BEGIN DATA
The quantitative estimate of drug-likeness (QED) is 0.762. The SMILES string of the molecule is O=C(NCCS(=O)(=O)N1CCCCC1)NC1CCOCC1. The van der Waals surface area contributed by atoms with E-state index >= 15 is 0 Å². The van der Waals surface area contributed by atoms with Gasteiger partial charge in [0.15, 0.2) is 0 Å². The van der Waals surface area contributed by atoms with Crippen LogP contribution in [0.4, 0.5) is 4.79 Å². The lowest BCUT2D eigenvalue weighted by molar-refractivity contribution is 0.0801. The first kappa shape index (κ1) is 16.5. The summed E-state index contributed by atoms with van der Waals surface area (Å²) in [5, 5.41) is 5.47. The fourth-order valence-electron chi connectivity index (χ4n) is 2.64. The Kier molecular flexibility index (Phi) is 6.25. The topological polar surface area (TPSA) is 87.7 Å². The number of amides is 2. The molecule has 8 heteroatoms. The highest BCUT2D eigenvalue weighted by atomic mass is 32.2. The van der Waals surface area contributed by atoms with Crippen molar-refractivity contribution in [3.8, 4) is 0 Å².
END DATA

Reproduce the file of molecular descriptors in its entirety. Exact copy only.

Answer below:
The quantitative estimate of drug-likeness (QED) is 0.762. The SMILES string of the molecule is O=C(NCCS(=O)(=O)N1CCCCC1)NC1CCOCC1. The van der Waals surface area contributed by atoms with E-state index >= 15 is 0 Å². The van der Waals surface area contributed by atoms with Gasteiger partial charge in [0.15, 0.2) is 0 Å². The van der Waals surface area contributed by atoms with Crippen LogP contribution in [0.4, 0.5) is 4.79 Å². The lowest BCUT2D eigenvalue weighted by molar-refractivity contribution is 0.0801. The first kappa shape index (κ1) is 16.5. The summed E-state index contributed by atoms with van der Waals surface area (Å²) in [5, 5.41) is 5.47. The fourth-order valence-electron chi connectivity index (χ4n) is 2.64. The Kier molecular flexibility index (Phi) is 6.25. The topological polar surface area (TPSA) is 87.7 Å². The number of amides is 2. The molecule has 8 heteroatoms. The highest BCUT2D eigenvalue weighted by atomic mass is 32.2. The van der Waals surface area contributed by atoms with Crippen molar-refractivity contribution in [3.8, 4) is 0 Å².